Book Review — The World at War, 1914-1945


The World at War, 1914-1945 by Jeremy Black, is a study of modern warfare in the twentieth century. Black MBE is an English historian and a Professor of History at the University of Exeter. He is a senior fellow at the Center for the Study of America and the West at the Foreign Policy Research Institute.

The thirty year period covered in the book is probably the most critical period in warfare.  It was a period of full-scale industrial warfare.  It was a period where the civilian population became victims of war not only by the scarcity of food and materials but also as targets.  At first, the attacks that are meant to create fear in the population later as bombing became more precise and on a grander scale, industrial centers were targeted.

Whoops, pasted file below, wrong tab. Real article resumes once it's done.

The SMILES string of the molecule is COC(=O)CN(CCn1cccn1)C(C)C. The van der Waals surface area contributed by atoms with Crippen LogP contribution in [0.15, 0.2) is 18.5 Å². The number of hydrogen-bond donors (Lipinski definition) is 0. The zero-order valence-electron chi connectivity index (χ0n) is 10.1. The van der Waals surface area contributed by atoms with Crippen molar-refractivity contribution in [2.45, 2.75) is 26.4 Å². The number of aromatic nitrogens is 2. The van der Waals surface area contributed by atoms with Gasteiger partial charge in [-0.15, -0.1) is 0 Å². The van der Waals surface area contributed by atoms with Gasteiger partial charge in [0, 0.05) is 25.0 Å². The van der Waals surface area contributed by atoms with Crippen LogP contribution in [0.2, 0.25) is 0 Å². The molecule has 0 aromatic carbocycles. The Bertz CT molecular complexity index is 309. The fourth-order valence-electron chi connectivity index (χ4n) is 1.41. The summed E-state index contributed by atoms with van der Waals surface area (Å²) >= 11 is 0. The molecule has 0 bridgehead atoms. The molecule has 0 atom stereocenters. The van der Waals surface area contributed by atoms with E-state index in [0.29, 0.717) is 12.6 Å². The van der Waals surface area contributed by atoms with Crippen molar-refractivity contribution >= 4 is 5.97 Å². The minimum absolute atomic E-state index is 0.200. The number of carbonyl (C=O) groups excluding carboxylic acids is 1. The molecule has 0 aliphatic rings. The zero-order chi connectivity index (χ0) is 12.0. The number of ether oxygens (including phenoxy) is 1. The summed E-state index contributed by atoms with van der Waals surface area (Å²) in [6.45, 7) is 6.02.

Black examines not only the two significant periods of warfare — World War I and World War II, he also discusses the period between.  Interwar years were will with small scale wars around the world as well as significant internal wars in Russia, Spain, and China.  This was also a period of advancement in weapons.  The tank and the airplane saw substantial improvements from rickety and failure prone machines into practical tools of war.

The World At War examines aspects of the wars in causes, land warfare, naval warfare, air warfare, and geopolitical issues of the conflicts. Twentieth-century Wars were much more complex and connected at many levels than the casual historian would think.  Black creates a web that ties everything together in a neat package.  A well written and extremely well-documented history of the evolution of warfare and its effects.

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